Levy County, Dixie County - Forgotten?
This generation of Floridians may not recognize these Gulf coast hugging counties as you enter the panhandle of Florida. History will recount that at one time this area was one of the major shipping centers of wood and and cypress in the 19th century. In fact, for decades most of the cedar for pencils came from the Cedar Keys along the coast of Levy County. Just after the Civil War these counties hosted the west end of a now defunct railroad line originating in Fernandina Beach north of Jacksonville.
Separating Dixie and Levy counties is one of the most famous rivers in the world, the Suwanee River. Songs have been written about the Suwannee and history documents the days of paddle boats that once cruised the river with passengers and goods needed by early settlers.
History Didn’t Forget Levy & Dixie Counties
Levy County’s most famous city is Cedar Key. This waterfront community is one of the leaders in the state of Florida successfully using aquaculture to produce clams and oysters. Cedar Key has a quaint shopping and eating complex built right over the bay. There are several restaurants that serve the harvested clams and oysters literally just hours from the water.
Just a few minutes north, again just off Rt. 19, is Fanning Springs. This state park is known for the beautiful bluish-green clear water flowing at a rate of 65 million gallons per day from the spring. For those who like primitive camping and hiking, there is plenty of that available here. For photographers, there are few better places to get some shots of the wildlife and growth around the springs. For thousands of years native Americans visiting this area due to the abundance of water and wildlife for survival.
We cannot forget about Yankeetown, Florida in Levy County. This town with just a few hundred people was founded at the mouth of the Withlacoochee River. There may be more small boats for fishing the flats around Yankeetown than there are people.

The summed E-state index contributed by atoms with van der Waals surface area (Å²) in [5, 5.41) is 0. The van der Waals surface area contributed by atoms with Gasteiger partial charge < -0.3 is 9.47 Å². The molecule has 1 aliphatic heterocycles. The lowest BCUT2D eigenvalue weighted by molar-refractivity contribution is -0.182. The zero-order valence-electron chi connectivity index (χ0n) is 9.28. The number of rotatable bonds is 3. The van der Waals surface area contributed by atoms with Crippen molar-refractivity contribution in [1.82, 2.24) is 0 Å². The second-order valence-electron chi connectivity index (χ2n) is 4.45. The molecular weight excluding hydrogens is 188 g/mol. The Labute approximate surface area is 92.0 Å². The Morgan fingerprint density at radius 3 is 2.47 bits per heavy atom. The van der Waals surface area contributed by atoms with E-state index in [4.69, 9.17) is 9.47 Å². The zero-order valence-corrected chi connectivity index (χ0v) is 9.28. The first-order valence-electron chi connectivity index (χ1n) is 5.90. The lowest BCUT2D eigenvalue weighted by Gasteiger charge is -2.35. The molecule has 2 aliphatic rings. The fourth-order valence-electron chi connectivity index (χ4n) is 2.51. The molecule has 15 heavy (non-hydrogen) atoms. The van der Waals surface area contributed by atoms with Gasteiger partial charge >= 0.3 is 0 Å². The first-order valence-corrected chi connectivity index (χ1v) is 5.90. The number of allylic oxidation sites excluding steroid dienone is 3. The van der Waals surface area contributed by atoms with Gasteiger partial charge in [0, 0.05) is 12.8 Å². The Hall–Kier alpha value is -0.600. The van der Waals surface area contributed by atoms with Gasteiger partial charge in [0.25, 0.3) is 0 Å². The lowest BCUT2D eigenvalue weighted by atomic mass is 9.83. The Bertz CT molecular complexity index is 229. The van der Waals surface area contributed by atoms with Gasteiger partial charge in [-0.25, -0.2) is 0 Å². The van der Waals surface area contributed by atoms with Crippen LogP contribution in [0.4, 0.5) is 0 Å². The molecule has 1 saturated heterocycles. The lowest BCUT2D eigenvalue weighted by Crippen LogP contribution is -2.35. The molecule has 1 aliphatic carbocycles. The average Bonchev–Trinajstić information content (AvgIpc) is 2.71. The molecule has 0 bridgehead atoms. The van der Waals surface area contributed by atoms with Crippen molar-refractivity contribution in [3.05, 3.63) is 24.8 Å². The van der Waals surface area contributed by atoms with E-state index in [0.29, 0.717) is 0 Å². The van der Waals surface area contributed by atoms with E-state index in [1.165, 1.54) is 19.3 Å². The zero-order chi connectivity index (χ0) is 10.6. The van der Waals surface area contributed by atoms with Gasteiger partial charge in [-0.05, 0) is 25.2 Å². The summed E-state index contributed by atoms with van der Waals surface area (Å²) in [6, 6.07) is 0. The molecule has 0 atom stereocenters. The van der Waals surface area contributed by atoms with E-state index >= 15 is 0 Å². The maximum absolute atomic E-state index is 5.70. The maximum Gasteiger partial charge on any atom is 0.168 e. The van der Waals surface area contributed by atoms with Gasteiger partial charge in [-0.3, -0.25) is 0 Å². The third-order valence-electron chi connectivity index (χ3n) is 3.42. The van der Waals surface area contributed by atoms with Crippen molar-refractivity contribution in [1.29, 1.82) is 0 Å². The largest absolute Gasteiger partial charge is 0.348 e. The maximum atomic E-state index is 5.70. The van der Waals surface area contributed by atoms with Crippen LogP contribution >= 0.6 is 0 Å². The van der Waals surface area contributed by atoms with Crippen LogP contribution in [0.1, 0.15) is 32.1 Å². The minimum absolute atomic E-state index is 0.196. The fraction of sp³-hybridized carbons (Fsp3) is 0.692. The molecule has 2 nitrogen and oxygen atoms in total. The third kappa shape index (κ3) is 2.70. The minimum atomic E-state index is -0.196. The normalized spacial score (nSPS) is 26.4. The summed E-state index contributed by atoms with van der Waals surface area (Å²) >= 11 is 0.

Separating Levy County and Dixie County is the beautiful Suwannee River. This 200 plus mile long river originates in Georgia and meanders through Florida and empties into the Gulf.
Another river just to the north is the Steinhatchee River. At the mouth of the river is a town with the same name, Steinhatchee (pronounced steen-hat-chee). This is an active fishing resort town with a number of restaurants and marinas. Fun to visit.
Communities Along the Gulf Have Great Water Sports Opportunities
The county seat of Dixie County is Cross City. This is the beginning of “cracker” country. In Florida, the name cracker has several rumored originations. One of which is reference to people living in north Florida who were “lawless rascals living in the back country”. While this may have been true a couple centuries ago, today we know that some of the best country cooking comes from this area. The Putnam Lodge Restaurant and the Cypress Inn in Cross City will plate food that will warm your stomach and soul!
Dixie County has another dubious distinction. Reports are that the St. Petersburg Times called Dixie County the” most corrupt… in Florida”. We aren’t sure about that claim, but there is some good fireside reading about the various stings of public officials and drug smuggling offenders. The stories will keep you busy one evening with plenty of fodder from the Internet.
Horseshoe Beach is another remote Florida park and beach just southwest of Cross City in Dixie County. The development in this Gulf coast area has produced some exceptional waterfront homes.
Being no more than three hours from the Tampa/Clearwater area, less than two hours from Tallahassee, and no more than two hours from the Villages, The nature rich areas around Dixie and Levy counties make exception day trips or “one nighter’s”! A waterfront room at Cedar Key is an exceptional way to end the day.
Restaurant seating is inside with air conditioned comfort if you prefer a more formal atmosphere.